Ocean water swamped streets and swept into buildings, while powerful winds sent a tree crashing into a home, killing a mother and her infant.
But for all its strength, Hurricane Florence was a slow-motion disaster. Deliberate and hulking as it moved Friday throughout the Carolinas, it was unhurried in its terror.
“The storm is going to continue its violent grind across our state for days,” North Carolina Gov. Roy Cooper said, calling it “an uninvited brute that doesn’t want to leave.”
Residents were urged to shelter in place, warned of extreme flash flooding and swiftly rising waters. Rescue crews rushed to save the stranded.
Police in Wilmington, N.C., said the first fatalities from the storm were the mother and child hit by a falling tree. The father of the dead infant was taken to New Hanover Regional Medical Center with unspecified injuries. A third person was killed in Lenoir County while plugging in a generator, Cooper’s office said in a statement. Pender County also reported a "medical death" during the hurricane.
Downgraded to a Category 1 hurricane, Florence inched ashore at only 6 mph, while generating sustained winds of at least 90 mph. It had lost some of its initial power over the last few days, but showed little mercy when it made landfall, overwhelming small cities like New Bern, located where the Neuse River empties into Pamlico Sound, near the midpoint of North Carolina’s Atlantic coast. After making landfall, Florence was downgraded to a tropical storm with maximum sustained winds of 70 mph. The winds were expected to gradually diminish overnight.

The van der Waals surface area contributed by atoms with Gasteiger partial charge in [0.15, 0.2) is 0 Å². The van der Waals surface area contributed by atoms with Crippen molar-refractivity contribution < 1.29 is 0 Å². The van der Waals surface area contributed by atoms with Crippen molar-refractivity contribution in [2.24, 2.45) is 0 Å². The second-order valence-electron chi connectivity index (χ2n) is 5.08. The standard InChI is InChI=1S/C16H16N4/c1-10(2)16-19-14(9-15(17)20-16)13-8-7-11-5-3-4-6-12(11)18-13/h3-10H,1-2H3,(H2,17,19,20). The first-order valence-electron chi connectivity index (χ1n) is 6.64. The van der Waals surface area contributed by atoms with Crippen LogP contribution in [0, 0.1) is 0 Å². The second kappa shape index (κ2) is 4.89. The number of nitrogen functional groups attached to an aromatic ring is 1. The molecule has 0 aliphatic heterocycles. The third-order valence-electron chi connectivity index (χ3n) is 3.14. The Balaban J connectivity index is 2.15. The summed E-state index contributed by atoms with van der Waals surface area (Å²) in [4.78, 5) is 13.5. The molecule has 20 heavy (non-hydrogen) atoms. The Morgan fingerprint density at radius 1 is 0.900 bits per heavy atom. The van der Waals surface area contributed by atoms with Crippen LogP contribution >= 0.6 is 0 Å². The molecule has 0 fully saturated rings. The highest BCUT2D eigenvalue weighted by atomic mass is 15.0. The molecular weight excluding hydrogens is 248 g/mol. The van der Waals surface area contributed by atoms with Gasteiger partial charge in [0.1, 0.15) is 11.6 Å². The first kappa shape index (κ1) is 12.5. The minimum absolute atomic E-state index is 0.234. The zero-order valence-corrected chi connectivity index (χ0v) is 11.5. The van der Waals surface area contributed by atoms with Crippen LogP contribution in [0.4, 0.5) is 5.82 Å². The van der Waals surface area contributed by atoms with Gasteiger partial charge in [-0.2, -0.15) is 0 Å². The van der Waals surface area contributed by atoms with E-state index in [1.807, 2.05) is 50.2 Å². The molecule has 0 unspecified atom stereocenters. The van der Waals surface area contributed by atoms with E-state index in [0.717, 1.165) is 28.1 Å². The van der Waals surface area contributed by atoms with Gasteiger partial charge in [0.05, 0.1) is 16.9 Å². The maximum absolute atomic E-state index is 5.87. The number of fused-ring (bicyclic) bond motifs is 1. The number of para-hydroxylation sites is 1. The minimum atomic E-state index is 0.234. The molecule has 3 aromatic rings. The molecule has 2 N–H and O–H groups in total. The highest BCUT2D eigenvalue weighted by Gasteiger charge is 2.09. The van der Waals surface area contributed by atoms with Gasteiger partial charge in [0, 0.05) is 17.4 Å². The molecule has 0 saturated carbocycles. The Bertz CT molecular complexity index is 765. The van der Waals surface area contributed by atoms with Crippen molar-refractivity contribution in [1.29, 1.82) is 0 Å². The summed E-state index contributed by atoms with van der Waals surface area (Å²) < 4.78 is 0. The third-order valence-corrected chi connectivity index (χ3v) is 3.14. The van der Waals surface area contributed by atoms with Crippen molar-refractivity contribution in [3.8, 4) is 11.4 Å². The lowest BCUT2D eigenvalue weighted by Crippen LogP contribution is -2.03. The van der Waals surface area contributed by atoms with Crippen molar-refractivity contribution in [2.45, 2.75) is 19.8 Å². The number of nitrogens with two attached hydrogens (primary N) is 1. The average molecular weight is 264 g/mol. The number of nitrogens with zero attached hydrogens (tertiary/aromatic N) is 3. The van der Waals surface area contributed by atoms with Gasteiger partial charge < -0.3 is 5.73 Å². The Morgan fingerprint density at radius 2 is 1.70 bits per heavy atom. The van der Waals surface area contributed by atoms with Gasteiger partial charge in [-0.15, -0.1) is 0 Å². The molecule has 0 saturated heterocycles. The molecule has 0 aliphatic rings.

Pelted by sheets of rain, New Bern’s drainage ditches brimmed with debris. Power lines, uprooted oak trees and branches littered its streets. Metal signs rattled in the wind.
At a historic home on a corner near downtown, Debbie Edwards, 64, and her sister eyed the water outside through taped-up windows, while passing the time playing gin rummy.
They cleared out storm grates in the morning, hoping to prevent the rising water from reaching up and over the steps of the house that has been in the family for four decades.
“We’ve had hurricanes our entire life,” Edwards said. “Nothing like this.”
Around town, rescue teams picked up stranded residents, including a family of four whose apartment already had a knee-high waterline etched into its wall.
Some turned down the offer of a ride to a shelter. “I don’t like living with nobody,” said Reginald Nobles, 52. Nearby, toppled trash cans and garbage strewn like seaweed showed how high the water had reached. The tide was expected to rise at night.
About 45 miles north, floodwaters swamped an intersection in the town of Washington, N.C., making it impassable for everyone except a few with pickup trucks.
The metal roof of a warehouse across the street was shredded by the wind. A neighborhood grocery store flooded.
At a used car lot, rising waters had already swamped two cars. “I can live with two cars [being damaged],” said the owner, Steve Griffin, 48, who lives nearby in Bath. “I can’t live with many more.”
The wind picked up and small waves of water continued rolling in. Although flooding isn’t unusual in Washington, “this is higher than it’s ever been in this lot,” Griffin said.
Gregory Sams, 60, a retired security guard, left his second-floor apartment to look for a store selling cigarettes but couldn’t find any. Like everyone else, he wondered how high the water might rise.
“Your guess is as good as mine,” he said as a light rain fell.
Fierce winds lashed at Wilmington, a port city near the southeastern corner of the state where many of the 120,000 residents had evacuated but some remain hunkered down to ride out the storm.